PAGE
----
The subject of this serene landscape is the mythical Golden Age. A shepherd teaches a girl to play the pipes, his herds grazing safely behind, all living in harmony with nature. Claude’s exhaustive studies of the Roman countryside enabled him to paint such a convincing melting distance with its glorious morning light effect. The landscape is not based, however, on an actual location. The framing trees, the counterbalancing hill, and the water meandering into the distance recur in Claude’s works. This carefully idealized structure, combined with his golden light, made the French landscapist one of the most influential of any period.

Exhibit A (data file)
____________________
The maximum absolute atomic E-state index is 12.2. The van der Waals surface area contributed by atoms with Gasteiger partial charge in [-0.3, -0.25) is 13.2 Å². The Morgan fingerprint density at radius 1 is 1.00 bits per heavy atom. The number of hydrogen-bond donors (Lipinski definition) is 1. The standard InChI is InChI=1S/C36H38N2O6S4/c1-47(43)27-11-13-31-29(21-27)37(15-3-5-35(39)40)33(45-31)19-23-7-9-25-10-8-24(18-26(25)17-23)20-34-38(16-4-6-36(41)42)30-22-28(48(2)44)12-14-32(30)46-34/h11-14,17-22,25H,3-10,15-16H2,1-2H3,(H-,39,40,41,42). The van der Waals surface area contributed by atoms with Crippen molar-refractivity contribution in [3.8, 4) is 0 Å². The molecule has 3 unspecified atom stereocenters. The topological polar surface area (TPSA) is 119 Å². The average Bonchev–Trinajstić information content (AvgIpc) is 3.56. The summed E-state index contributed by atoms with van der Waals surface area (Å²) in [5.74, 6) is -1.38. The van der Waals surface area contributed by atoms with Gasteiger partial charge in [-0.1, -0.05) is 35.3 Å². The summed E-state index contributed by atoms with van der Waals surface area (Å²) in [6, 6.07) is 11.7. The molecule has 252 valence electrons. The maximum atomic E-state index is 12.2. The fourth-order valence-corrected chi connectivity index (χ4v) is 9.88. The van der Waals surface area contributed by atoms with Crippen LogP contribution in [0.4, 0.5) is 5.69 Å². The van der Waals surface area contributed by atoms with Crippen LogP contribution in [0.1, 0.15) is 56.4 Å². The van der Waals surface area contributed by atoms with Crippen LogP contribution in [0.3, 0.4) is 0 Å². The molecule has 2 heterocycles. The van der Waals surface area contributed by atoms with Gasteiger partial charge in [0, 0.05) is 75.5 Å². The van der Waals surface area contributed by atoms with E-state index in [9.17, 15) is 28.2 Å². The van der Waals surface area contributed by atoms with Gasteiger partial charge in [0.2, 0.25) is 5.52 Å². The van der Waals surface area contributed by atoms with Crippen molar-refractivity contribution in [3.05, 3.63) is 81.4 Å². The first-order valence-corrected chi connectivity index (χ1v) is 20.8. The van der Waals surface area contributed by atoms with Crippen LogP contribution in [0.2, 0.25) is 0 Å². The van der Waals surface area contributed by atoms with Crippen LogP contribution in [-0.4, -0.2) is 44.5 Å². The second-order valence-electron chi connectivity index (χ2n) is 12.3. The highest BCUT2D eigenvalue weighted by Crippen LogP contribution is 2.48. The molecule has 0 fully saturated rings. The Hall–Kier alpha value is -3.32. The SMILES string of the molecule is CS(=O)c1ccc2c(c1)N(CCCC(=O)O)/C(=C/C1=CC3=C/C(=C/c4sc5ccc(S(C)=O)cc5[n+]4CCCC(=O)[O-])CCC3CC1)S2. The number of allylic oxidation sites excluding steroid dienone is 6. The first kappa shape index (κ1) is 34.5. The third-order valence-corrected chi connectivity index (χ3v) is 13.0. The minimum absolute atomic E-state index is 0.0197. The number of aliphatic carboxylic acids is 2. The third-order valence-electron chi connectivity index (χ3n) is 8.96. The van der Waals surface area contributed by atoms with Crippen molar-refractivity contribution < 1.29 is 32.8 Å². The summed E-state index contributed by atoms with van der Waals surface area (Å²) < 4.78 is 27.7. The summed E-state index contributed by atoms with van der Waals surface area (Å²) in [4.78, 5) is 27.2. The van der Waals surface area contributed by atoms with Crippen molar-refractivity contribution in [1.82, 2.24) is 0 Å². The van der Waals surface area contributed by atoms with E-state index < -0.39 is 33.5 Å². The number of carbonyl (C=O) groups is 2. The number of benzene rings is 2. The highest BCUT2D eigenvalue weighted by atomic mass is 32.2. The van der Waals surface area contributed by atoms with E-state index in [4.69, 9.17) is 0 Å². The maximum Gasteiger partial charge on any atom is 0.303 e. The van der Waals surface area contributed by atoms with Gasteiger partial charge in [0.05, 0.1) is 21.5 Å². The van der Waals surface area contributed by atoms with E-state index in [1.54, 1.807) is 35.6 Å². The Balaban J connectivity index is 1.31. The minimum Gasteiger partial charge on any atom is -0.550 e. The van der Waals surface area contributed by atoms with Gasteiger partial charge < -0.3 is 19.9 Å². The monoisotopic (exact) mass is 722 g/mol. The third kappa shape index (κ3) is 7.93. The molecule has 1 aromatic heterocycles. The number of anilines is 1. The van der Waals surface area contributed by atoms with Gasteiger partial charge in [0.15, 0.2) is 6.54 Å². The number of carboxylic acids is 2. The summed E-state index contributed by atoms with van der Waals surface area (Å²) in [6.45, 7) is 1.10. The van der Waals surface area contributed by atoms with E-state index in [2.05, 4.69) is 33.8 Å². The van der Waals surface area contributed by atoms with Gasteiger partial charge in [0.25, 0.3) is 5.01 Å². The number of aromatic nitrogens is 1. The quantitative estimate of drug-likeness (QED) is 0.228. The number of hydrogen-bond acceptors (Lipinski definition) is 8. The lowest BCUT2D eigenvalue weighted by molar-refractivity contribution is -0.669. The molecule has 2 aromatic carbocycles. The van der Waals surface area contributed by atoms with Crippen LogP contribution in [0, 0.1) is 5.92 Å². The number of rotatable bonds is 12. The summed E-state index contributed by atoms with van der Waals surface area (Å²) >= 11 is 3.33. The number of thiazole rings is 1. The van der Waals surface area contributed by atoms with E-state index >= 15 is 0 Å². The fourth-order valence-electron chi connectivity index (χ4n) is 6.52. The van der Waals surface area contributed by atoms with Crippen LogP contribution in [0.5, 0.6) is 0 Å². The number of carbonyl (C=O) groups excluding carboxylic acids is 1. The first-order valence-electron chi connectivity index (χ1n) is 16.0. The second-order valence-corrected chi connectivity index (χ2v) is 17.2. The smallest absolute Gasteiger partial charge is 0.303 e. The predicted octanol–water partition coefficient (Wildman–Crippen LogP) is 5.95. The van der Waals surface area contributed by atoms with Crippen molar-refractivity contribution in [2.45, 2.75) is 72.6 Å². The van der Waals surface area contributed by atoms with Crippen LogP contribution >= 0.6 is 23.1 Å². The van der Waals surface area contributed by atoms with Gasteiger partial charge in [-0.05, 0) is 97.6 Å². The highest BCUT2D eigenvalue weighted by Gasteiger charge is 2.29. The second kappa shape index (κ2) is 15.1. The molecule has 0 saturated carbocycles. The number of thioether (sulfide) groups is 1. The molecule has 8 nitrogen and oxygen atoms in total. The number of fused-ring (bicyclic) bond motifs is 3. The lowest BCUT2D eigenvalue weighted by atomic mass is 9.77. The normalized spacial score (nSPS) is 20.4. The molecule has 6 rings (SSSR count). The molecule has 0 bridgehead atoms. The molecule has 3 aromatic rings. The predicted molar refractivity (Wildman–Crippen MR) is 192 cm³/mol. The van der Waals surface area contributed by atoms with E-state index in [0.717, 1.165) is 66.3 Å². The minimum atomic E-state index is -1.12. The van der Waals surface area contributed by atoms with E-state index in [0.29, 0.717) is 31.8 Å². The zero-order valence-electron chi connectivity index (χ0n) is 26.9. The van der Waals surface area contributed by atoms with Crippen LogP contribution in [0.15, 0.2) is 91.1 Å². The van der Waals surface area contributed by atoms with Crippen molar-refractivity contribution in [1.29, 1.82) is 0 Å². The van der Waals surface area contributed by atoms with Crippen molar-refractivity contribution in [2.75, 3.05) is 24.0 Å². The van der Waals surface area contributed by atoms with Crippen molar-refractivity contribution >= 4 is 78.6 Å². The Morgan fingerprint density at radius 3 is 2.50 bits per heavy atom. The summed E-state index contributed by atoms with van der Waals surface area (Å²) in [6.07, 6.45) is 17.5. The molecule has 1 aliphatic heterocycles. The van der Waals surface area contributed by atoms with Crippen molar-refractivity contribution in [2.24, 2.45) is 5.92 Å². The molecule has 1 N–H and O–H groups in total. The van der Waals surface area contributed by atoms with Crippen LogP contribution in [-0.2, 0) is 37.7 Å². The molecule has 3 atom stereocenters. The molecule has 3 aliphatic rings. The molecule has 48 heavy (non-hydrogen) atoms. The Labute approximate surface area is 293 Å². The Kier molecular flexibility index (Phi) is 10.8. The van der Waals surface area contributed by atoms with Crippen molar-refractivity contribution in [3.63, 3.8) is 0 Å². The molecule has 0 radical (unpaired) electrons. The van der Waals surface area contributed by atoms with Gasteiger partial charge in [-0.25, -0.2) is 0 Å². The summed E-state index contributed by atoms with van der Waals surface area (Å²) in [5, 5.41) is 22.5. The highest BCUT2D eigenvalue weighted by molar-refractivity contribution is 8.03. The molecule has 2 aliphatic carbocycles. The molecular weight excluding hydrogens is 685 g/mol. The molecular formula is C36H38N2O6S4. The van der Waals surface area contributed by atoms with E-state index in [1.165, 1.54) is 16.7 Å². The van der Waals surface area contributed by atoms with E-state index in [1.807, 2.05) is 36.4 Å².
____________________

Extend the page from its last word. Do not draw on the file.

Inscriptions / Translations: Traces of signature and date I.r.c.: 164[5?]
Notes: Exhibited: 'The Classical Ideal in 17th Century Italy', Pinacoteca Nazionale, Bologna, Italy, 1962; 'Claude Lorrain', Haus der Kunst, Munich, Germany, 12 March 1983 - 29 May 1983; 'Le Dieu Cache, Les peintres du Grand Siecle et la vision de Dieu', Academie de France a Rome, Italy, 2000, no. 63